I find this ritual interesting because it reflects the values my grandmother set for her family when it came to Christmas time. It is interesting that she decided to take a more unique path and doing a special ritual instead of the traditional and common Christmas traditions. What’s even more interesting is that this ritual didn’t continue into my mom’s adulthood and raising me. Instead, we do the very common Christmas and activities, and in fact, this was the first I had ever heard of this ritual. It is an interesting component of folklore to see how some of it sticks and is viewed with such importance in one’s life while others are simply forgotten over time.

Legends

Bell Witch Legend

The following was recorded from a conversation I had with my mom regarding ghost stories she was told in her childhoods. Our family has a few Southern ties, and she specifically remembered an old Southern ghost legend. She is marked JS, and I am marked CS.

 

CS: “So can you tell me a little synopsis of this ghost legend?”

JS: “Absolutely. So I believe it was called the Bell Witch, or Bo Witch…something like that. You might want to research it. Anyways, how the story goes from when it was told is that the witch appeared around Tennessee and has been there for centuries. Around the 17th or 18th century, I believe, a man and his family had moved to some settlement along the river. On a random day, the man—wait, now I remember. The man’s name was Bell. So the witch must be the Bell Witch. Anyways, the man (something Bell) came across an animal on their farm—I think they had a farm. Or maybe it was a cornfield. In any case, the animal I believe had the body of a dog and the head of a rabbit. The man shot it, but the animal disappeared. After the incident, the man and his family kept experiencing kind of a haunting around the house—like, the kids would be sleeping and they thought someone or something was tugging at their covers, and each night the family heard a pounding at the door but couldn’t see anyone doing it. Then, they began hearing voices, and each night, the voice grew louder and louder, getting much creepier night after night. Then they eventually started to tell everyone in the town cause the presence was growing stronger, I think it had actually started hurting the younger daughter somehow. It may have been pulling her hair or pinching her? Something like that. Anyway, word of it spread around the town like wildfire and Andrew Jackson, who fought alongside Bell in the Battle of New Orleans, decided to pay a visit at the home. But his wagon stopped and the horses couldn’t pull it the closer they got to the home. It was there that even he learned of this Bell witch and believed the rumors he’d been hearing. Then I believe the witch later attacked one of Jackson’s men for being a fraud and many of his men left cause they were obviously so afraid. Eventually all of the men left. I think there was also a sub-plot to the story where the youngest daughter was engaged and had to end the engagement because of the presence of the entity whenever her and her fiancé would meet. And after she ended it, then subsequently the witch decreased her presence. Bell finally died from a poison, which was said to be filled with some kind of liquid in a vial, given to him by the witch herself. Apparently she told the family it was allegedly his cure. The poison also killed the dog. After his death, the witch stopped appearing and no longer tormented the family. I think it was at his funeral—yeah, at the graveyard—that all of Tennessee was there and all continually heard the witch laughing during his ceremony. Crazy story.”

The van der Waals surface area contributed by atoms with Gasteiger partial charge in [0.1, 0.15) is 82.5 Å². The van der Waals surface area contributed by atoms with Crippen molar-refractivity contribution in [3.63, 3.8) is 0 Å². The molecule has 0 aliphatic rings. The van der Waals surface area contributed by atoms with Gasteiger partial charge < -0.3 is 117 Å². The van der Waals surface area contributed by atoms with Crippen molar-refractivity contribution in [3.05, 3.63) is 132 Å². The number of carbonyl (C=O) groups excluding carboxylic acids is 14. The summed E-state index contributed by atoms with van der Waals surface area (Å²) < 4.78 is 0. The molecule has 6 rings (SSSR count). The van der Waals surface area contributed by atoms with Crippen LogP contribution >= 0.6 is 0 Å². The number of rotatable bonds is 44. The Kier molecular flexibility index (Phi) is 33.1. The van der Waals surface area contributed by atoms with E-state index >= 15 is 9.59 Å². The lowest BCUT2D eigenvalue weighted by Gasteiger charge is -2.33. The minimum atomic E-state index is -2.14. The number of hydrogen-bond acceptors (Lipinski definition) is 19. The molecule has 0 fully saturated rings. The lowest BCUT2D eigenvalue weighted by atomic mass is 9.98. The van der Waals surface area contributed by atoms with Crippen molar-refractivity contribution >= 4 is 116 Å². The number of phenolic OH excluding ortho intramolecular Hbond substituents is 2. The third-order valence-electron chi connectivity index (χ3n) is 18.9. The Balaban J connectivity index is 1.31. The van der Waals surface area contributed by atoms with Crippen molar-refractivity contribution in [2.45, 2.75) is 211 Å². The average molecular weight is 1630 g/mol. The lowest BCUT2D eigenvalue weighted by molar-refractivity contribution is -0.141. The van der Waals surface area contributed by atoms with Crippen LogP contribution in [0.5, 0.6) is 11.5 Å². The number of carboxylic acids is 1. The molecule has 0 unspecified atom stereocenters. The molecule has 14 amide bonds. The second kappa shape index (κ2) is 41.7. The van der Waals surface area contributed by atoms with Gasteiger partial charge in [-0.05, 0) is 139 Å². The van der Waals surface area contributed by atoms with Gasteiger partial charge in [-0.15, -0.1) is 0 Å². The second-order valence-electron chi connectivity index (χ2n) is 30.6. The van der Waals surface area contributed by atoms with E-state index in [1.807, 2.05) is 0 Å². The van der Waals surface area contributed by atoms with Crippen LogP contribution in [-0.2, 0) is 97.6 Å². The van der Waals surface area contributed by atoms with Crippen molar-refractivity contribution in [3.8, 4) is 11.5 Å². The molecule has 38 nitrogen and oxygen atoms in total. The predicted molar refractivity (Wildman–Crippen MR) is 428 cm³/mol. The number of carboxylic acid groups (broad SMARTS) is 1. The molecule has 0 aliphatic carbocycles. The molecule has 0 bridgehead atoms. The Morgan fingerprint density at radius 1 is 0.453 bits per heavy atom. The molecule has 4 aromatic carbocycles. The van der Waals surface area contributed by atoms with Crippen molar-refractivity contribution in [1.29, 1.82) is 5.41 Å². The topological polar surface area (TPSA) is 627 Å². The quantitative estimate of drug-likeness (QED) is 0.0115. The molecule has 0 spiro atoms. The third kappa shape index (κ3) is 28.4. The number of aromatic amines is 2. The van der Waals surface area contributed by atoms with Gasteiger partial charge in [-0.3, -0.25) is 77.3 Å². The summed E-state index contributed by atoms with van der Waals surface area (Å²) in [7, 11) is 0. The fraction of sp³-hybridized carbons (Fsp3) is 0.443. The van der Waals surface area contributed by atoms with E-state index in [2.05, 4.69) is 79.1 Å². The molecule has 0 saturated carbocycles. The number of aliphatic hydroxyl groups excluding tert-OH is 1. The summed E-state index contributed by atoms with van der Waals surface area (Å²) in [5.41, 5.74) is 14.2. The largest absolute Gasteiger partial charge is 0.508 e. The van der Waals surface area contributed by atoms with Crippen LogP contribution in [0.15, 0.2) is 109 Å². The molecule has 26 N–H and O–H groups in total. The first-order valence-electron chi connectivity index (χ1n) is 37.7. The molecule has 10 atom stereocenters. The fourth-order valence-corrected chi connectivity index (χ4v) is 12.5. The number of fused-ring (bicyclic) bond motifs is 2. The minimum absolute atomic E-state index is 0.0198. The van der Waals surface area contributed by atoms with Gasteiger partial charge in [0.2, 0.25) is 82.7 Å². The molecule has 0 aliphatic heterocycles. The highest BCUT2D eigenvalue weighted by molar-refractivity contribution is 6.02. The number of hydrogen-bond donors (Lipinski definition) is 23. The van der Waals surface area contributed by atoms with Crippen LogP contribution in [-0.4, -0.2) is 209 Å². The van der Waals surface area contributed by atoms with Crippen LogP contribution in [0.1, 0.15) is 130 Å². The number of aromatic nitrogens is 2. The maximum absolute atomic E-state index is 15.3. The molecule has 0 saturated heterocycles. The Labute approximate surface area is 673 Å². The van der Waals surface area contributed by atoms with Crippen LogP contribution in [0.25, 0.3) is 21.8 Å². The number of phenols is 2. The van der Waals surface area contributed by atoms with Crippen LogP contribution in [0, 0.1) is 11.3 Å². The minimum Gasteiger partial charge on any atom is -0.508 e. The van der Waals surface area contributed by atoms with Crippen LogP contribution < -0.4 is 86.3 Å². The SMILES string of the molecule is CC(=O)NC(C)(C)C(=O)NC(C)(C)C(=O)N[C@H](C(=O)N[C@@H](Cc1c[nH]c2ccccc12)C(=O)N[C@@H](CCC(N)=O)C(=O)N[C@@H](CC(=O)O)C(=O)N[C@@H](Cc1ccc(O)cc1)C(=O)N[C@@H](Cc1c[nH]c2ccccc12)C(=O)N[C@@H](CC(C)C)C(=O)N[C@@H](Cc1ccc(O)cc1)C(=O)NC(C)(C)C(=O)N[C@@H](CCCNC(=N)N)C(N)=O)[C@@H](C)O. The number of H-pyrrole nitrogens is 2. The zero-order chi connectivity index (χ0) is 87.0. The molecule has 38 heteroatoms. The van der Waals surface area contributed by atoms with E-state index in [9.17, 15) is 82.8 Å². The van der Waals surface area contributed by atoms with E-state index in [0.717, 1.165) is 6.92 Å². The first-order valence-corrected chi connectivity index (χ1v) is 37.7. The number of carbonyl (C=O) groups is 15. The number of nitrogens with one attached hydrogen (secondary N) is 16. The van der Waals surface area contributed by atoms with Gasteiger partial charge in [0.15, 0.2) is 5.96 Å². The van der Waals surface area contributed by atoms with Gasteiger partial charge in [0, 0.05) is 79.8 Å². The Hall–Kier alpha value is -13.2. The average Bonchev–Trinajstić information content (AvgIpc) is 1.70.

Context:

A phone call conversation with my mom, JS, discussing old ghost legends and tales she’s heard of.

Background: